6. Fill hot, sterilized jars to 1/4-inch headspace; remove air bubbles, wipe rims, affix lids and process for 10 minutes in a boiling water bath.

Yields about 3 and 1/2 cups.

OPTIONS

  1. Peaches vary from year to year; this year’s peaches were more tart, less juicy, presumably due to the hot, dry weather this summer. Add the sugar slowly, tasting as you go; you can add as much or as little as you like; sugar has an impact on shelf-life of fruit preserves (acts as a preservative) but not on safety (does not affect pH or the development of botulism).  The reason I did not macerate orginally in the full amount of sugar was two-fold: so I could adjust & taste as I made the butter, but also so the initial reduction of the peach juice did not turn to jam before I could add the peach pulp.
  2. Of course, you can do all these steps on a single day.  In the first step, if not macerating overnight, then add 1/2 cup of water to your rough-chopped peaches before cooking, to prevent the peaches from sticking.
  3. I like the slightly exotic flavor of the muscovado sugar, especially with the spices, but if you cannot source it, you can replace with regular brown sugar. Or, for a lighter flavor and color, use white sugar (my ‘white’ sugar is organic evaporated cane juice).
  4. Remember not to do too much adjusting of spices until the butter is nearly done; fruit butters reduce quite a bit, but spices do not, so the spice flavor will intesify as you cook down the butter.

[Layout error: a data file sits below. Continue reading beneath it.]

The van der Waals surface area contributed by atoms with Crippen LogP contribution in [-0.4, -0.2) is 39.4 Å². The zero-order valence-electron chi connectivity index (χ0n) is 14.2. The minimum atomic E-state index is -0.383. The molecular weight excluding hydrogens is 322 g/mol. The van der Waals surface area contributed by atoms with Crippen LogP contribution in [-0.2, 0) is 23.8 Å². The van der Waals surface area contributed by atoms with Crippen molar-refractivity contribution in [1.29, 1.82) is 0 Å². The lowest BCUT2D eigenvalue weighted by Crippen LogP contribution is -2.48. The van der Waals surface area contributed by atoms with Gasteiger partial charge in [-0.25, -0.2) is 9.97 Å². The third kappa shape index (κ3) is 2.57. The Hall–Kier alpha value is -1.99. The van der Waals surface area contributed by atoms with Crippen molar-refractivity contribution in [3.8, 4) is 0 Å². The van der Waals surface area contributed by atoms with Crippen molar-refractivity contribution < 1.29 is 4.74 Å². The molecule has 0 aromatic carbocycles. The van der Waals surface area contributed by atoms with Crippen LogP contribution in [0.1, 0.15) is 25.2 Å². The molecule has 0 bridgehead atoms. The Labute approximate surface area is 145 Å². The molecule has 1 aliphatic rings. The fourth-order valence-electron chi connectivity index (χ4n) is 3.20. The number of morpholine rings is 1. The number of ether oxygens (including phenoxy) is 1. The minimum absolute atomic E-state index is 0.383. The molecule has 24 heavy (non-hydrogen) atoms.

STORE

Canned, store in a cool, dark spot for up to 1 year.  Refrigerated, use within 1 month.

SEASON

Summer.

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8 comments

  1. I just brought home 12# – not nearly as a ambitious as 40# but nonetheless daunting. I will definitely be working on it over three days. Thanks for the great insight!

  2. I’ve noticed something similar with the peaches here, though not quite as drastic. They seem to be over-ripening/browing very quickly. But I’ve also seen that even when they seem a bit too firm, they are actually quite sweet and juicy inside. Weird season.

    I’ve been meaning to make peach butter, but just like you, other things keep “cutting the line” and need tending. Plus, I think the longer time it takes to make the peach butter throws my mind off. But that’s on my list still, and I want to cross it off! I’ve heard some people make theirs in a crockpot to cut down on some of the time, but I’m not sure about that… plus, I don’t have a crockpot!

  3. That sounds amazing…I’ve got to try it with some of Summer Crest peaches that I am enjoying.
    I’ve noticed the same issue with my peaches – the browning that is…

  4. Sounds great, I am going to make your other (Kracken Peach butter.) Question for you where did you get your awesome labels? What program did you use to make them? Thanks! Kristina